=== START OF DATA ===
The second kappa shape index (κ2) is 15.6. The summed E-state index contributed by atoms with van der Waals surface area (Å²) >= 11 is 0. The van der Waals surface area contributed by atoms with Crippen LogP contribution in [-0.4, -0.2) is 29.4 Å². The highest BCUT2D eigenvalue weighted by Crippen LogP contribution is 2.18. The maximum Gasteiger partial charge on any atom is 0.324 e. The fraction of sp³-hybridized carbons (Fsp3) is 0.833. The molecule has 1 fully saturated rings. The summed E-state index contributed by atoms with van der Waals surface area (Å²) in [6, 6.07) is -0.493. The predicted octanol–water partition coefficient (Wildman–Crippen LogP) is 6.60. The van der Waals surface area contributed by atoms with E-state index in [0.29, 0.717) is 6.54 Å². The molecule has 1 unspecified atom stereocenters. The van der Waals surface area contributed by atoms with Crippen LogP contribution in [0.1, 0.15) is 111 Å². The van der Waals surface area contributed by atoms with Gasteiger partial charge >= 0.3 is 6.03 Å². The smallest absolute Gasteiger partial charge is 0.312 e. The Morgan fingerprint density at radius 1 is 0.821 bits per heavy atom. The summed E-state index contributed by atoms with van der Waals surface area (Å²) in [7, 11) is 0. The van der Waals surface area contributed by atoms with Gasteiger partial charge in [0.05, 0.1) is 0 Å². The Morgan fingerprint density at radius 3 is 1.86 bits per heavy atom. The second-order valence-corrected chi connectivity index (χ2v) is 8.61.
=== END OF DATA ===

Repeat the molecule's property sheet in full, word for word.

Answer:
The second kappa shape index (κ2) is 15.6. The summed E-state index contributed by atoms with van der Waals surface area (Å²) >= 11 is 0. The van der Waals surface area contributed by atoms with Crippen LogP contribution in [-0.4, -0.2) is 29.4 Å². The highest BCUT2D eigenvalue weighted by Crippen LogP contribution is 2.18. The maximum Gasteiger partial charge on any atom is 0.324 e. The fraction of sp³-hybridized carbons (Fsp3) is 0.833. The molecule has 1 fully saturated rings. The summed E-state index contributed by atoms with van der Waals surface area (Å²) in [6, 6.07) is -0.493. The predicted octanol–water partition coefficient (Wildman–Crippen LogP) is 6.60. The van der Waals surface area contributed by atoms with E-state index in [0.29, 0.717) is 6.54 Å². The molecule has 1 unspecified atom stereocenters. The van der Waals surface area contributed by atoms with Crippen LogP contribution in [0.1, 0.15) is 111 Å². The van der Waals surface area contributed by atoms with Gasteiger partial charge >= 0.3 is 6.03 Å². The smallest absolute Gasteiger partial charge is 0.312 e. The Morgan fingerprint density at radius 1 is 0.821 bits per heavy atom. The summed E-state index contributed by atoms with van der Waals surface area (Å²) in [7, 11) is 0. The van der Waals surface area contributed by atoms with Gasteiger partial charge in [0.05, 0.1) is 0 Å². The Morgan fingerprint density at radius 3 is 1.86 bits per heavy atom. The second-order valence-corrected chi connectivity index (χ2v) is 8.61.